Throughout the day, students engaged in conversations about their beliefs and strengths, asking questions like "how do you build self-efficacy?" and "what does it mean to have strong self-management?" By creating a safe and positive space for these discussions, Character Day encouraged students to think critically about social-emotional learning and the role it plays in their lives inside and outside of the classroom. 

Explore eight social-emotional learning activities for high school. 

4. Bringing students' SEL reports into parent-teacher conferences

TVHS also brings parents into the conversation about students' SEL strengths and opportunities for growth. At parent-teacher conferences, parents get to see SEL reports on how students rated themselves in skills like grit, self-management, and self-efficacy. Teachers also set aside time to discuss SEL results during case conferences for students with Individualized Education Plans (IEPs). These strategies have increased parents' awareness that TVHS is committed to the social-emotional wellbeing of students.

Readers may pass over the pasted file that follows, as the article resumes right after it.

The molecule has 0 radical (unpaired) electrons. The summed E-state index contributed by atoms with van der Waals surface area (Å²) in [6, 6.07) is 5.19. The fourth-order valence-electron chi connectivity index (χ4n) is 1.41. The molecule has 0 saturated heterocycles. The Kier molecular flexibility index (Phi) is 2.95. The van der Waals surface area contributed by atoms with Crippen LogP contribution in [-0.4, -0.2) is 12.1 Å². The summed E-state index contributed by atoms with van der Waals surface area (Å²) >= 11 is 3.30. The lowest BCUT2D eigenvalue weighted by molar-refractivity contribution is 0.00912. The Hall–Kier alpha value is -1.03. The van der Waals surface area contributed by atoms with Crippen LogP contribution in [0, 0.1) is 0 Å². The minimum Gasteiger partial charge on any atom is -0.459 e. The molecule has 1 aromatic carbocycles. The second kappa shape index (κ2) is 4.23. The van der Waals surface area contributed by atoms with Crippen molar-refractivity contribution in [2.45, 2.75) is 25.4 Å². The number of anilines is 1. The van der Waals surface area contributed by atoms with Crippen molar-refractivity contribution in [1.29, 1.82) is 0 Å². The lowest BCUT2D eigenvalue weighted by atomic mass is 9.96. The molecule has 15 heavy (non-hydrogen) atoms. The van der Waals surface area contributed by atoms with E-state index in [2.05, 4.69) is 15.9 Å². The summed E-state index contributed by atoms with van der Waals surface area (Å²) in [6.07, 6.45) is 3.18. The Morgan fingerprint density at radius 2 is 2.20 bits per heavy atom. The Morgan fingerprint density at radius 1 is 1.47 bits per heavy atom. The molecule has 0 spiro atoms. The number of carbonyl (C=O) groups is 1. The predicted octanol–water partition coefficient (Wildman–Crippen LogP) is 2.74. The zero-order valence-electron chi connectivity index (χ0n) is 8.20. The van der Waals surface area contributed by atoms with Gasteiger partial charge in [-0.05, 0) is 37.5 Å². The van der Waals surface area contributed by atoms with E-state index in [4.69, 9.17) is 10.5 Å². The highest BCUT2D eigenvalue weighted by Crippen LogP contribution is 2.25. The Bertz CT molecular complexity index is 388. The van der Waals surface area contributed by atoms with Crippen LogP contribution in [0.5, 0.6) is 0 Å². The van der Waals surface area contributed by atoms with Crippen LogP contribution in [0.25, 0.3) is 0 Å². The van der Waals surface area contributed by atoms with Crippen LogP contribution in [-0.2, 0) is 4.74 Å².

Self-Management SEL Survey
An SEL report showing how TVHS students rated their self-management skills on the Panorama SEL Survey.

With students, parents, and teachers and staff highly engaged in social-emotional learning, TVHS plans to continue expanding this work in the years to come.

"When you look at our growth on state testing, combined with what we're doing around SEL, it shows that our students are learning and growing," said Principal Cripe.   

Watch the webinar to learn more about connections between SEL and academic growth from the Panorama research team and Principal Cripe.